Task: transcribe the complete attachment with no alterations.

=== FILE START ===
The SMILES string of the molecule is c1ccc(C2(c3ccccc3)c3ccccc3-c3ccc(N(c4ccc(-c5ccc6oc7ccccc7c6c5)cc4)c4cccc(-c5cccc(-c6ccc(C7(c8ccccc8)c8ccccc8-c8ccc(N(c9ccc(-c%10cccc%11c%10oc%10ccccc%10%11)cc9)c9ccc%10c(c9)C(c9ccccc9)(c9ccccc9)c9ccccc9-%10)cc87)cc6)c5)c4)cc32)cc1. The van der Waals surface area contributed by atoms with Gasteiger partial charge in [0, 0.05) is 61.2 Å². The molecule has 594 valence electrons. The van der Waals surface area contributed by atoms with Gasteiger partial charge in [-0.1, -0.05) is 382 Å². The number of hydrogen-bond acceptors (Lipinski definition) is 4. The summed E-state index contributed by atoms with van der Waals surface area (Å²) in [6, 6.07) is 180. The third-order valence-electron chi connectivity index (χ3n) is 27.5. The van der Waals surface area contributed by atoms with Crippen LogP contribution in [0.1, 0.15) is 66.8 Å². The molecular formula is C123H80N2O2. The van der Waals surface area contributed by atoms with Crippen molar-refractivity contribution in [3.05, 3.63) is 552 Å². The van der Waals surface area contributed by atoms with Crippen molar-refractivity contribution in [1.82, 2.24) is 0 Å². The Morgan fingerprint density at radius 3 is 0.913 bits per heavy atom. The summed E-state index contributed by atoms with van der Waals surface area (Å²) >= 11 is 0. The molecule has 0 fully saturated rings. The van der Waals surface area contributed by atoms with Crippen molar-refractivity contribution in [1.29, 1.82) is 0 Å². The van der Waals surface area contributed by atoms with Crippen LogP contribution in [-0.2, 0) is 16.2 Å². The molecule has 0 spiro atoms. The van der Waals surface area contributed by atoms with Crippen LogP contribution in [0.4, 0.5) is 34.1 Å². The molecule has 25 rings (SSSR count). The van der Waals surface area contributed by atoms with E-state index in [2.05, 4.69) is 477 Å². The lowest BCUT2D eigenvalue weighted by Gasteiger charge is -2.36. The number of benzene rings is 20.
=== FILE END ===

The SMILES string of the molecule is c1ccc(C2(c3ccccc3)c3ccccc3-c3ccc(N(c4ccc(-c5ccc6oc7ccccc7c6c5)cc4)c4cccc(-c5cccc(-c6ccc(C7(c8ccccc8)c8ccccc8-c8ccc(N(c9ccc(-c%10cccc%11c%10oc%10ccccc%10%11)cc9)c9ccc%10c(c9)C(c9ccccc9)(c9ccccc9)c9ccccc9-%10)cc87)cc6)c5)c4)cc32)cc1. The van der Waals surface area contributed by atoms with Gasteiger partial charge in [0, 0.05) is 61.2 Å². The molecule has 594 valence electrons. The van der Waals surface area contributed by atoms with Gasteiger partial charge in [-0.1, -0.05) is 382 Å². The number of hydrogen-bond acceptors (Lipinski definition) is 4. The summed E-state index contributed by atoms with van der Waals surface area (Å²) in [6, 6.07) is 180. The third-order valence-electron chi connectivity index (χ3n) is 27.5. The van der Waals surface area contributed by atoms with Crippen LogP contribution in [0.1, 0.15) is 66.8 Å². The molecular formula is C123H80N2O2. The van der Waals surface area contributed by atoms with Crippen molar-refractivity contribution in [3.05, 3.63) is 552 Å². The van der Waals surface area contributed by atoms with Crippen molar-refractivity contribution in [1.82, 2.24) is 0 Å². The Morgan fingerprint density at radius 3 is 0.913 bits per heavy atom. The summed E-state index contributed by atoms with van der Waals surface area (Å²) >= 11 is 0. The molecule has 0 fully saturated rings. The van der Waals surface area contributed by atoms with Crippen molar-refractivity contribution in [1.29, 1.82) is 0 Å². The van der Waals surface area contributed by atoms with Crippen LogP contribution in [-0.2, 0) is 16.2 Å². The molecule has 0 spiro atoms. The van der Waals surface area contributed by atoms with Crippen LogP contribution in [0.4, 0.5) is 34.1 Å². The molecule has 25 rings (SSSR count). The van der Waals surface area contributed by atoms with E-state index in [2.05, 4.69) is 477 Å². The lowest BCUT2D eigenvalue weighted by Gasteiger charge is -2.36. The number of benzene rings is 20.